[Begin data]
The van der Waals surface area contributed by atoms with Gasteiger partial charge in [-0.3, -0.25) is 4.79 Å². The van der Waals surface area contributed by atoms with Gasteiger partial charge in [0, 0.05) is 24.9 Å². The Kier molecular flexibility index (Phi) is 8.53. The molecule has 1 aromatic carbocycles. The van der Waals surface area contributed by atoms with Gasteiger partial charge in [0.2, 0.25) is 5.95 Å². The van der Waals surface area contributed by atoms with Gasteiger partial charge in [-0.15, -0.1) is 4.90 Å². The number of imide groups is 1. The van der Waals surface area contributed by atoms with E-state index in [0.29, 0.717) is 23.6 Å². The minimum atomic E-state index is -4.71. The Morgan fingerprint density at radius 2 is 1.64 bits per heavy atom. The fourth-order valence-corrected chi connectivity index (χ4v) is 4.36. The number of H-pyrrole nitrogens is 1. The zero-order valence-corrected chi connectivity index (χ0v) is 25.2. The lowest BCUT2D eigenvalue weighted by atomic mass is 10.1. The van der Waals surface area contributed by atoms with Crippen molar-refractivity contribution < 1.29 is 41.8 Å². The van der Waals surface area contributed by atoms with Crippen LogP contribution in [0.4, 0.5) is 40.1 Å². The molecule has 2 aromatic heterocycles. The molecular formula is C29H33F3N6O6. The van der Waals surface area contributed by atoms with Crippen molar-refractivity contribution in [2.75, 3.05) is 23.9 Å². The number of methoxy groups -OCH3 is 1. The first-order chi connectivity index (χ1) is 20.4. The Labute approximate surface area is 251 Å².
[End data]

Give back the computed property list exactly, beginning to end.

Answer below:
The van der Waals surface area contributed by atoms with Gasteiger partial charge in [-0.3, -0.25) is 4.79 Å². The van der Waals surface area contributed by atoms with Gasteiger partial charge in [0, 0.05) is 24.9 Å². The Kier molecular flexibility index (Phi) is 8.53. The molecule has 1 aromatic carbocycles. The van der Waals surface area contributed by atoms with Gasteiger partial charge in [0.2, 0.25) is 5.95 Å². The van der Waals surface area contributed by atoms with Gasteiger partial charge in [-0.15, -0.1) is 4.90 Å². The number of imide groups is 1. The van der Waals surface area contributed by atoms with E-state index in [0.29, 0.717) is 23.6 Å². The minimum atomic E-state index is -4.71. The Morgan fingerprint density at radius 2 is 1.64 bits per heavy atom. The fourth-order valence-corrected chi connectivity index (χ4v) is 4.36. The number of H-pyrrole nitrogens is 1. The zero-order valence-corrected chi connectivity index (χ0v) is 25.2. The lowest BCUT2D eigenvalue weighted by atomic mass is 10.1. The van der Waals surface area contributed by atoms with Crippen molar-refractivity contribution < 1.29 is 41.8 Å². The van der Waals surface area contributed by atoms with Crippen LogP contribution in [0.4, 0.5) is 40.1 Å². The molecule has 2 aromatic heterocycles. The molecular formula is C29H33F3N6O6. The van der Waals surface area contributed by atoms with Crippen molar-refractivity contribution in [2.75, 3.05) is 23.9 Å². The number of methoxy groups -OCH3 is 1. The first-order chi connectivity index (χ1) is 20.4. The Labute approximate surface area is 251 Å².